“The Mighty and Strong”
January 31st, 2010
Big Love has always dealt with, by design, the trials and tribulations of Bill Henrickson and his extended family, reaching back into the depths of Juniper Creek and into the three houses that sit side-by-side in a Utah suburb. But over time, we’ve come to meet people who are connected to this extended family in different ways than the “family,” people who are part of this world without necessarily being part of Bill’s drama.
“The Mighty and Strong” certainly doesn’t refer to Bill Henrickson, bully, with its title, nor does it refer to his three wives who are all struggling to come to terms with their current situations. Rather, it seems to refer to the people who are on the periphery, the people who are there for these characters when their worlds start to unravel or who are there to offer a critical gaze on the actions being undertaken. They are, in a sense, what we imagine ourselves to be in this world: someone who will cut through the politics, but through the sensationalism, and just treat these people like human beings rather than pieces in a elaborate puzzle.
And, unfortunately, they’re people that the show’s central characters don’t always appreciate as much as they should.
January 24th, 2010
When a show gets into its fourth season, and when that show has in some ways come to the end of its initial storyline, they begin to branch off into new directions that producers will sell as exciting or intriguing and which are…often not.
The problem I think Big Love is running into is that they have chosen to expand its world as opposed to (for the most part) exploring nuances within that world. While the third season was perhaps the most successful yet in terms of turning its attention onto the family and their interactions with one another, this season has that family more scattered than ever before; while it’s opening up new story opportunities that have their moments, it feels as if the show is splintering in a way which doesn’t feel like a metaphor for the family falling apart or anything similar.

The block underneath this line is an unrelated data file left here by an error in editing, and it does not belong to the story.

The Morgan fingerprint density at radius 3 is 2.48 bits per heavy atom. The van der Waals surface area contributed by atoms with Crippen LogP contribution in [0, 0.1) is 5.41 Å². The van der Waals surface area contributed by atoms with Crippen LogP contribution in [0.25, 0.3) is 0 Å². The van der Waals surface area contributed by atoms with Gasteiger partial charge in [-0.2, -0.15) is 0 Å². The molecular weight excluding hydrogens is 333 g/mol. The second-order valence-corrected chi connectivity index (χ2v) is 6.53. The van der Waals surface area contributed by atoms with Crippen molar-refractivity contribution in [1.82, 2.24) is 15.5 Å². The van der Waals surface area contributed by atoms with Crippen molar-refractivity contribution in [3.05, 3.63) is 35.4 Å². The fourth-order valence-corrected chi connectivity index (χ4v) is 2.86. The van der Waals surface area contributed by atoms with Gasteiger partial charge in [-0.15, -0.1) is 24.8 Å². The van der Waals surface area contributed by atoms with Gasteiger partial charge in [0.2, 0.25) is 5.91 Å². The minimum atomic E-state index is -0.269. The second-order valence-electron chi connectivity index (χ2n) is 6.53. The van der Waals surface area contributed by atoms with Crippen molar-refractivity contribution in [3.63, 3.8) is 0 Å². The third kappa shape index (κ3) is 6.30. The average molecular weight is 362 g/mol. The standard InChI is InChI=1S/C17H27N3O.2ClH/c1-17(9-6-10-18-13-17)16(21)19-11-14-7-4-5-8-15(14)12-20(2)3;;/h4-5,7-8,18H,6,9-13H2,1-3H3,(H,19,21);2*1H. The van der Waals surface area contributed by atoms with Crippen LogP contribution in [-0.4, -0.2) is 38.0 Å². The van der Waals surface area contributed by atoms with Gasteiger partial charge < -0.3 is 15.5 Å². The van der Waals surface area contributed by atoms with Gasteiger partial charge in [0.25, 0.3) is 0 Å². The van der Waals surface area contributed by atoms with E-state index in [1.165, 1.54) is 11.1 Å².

Instead, it feels like a show that doesn’t quite know what to do with itself, and that is just going with the flow when it should be stopping and considering an alternate route in a few instances. However, with only nine episodes in the season (yes, we’re a third of the way there), they seem reluctant to reconsider, and “Strange Bedfellows” reflects that tension.
“Free at Last”
January 10th, 2010
Big Love is a show that’s all about high stakes, although it’s a show where its idea of high stakes tends to oscillate. As I wrote about on Sunday, my relationship with the show is very new, and somewhat mixed: I appreciate many parts of the show, but I have my concerns with how it balances its various story elements. When the stakes are high because of nuanced character interactions and slowly-building plot elements, the show is television drama at its finest; when the show defines its stakes in terms of Juniper Creek’s particular brand of insanity, or with any sense of comic zaniness, the show feels false in a way that does it no favours.
Unfortunately, the season is starting on a sour note, as “Free at Last” is a sad irony of an episode: no one is actually free, and the sheer volume of contrivances necessary to achieve that lack of freedom has weighted the show down considerably. There is some potential in these stories, but the episode glosses over so many issues in the early going that any sense of momentum or coherency coming out of Season Three has been damaged coming out of the gate, even if the show might eventually be able to turn this chaos into something substantial in the season to come.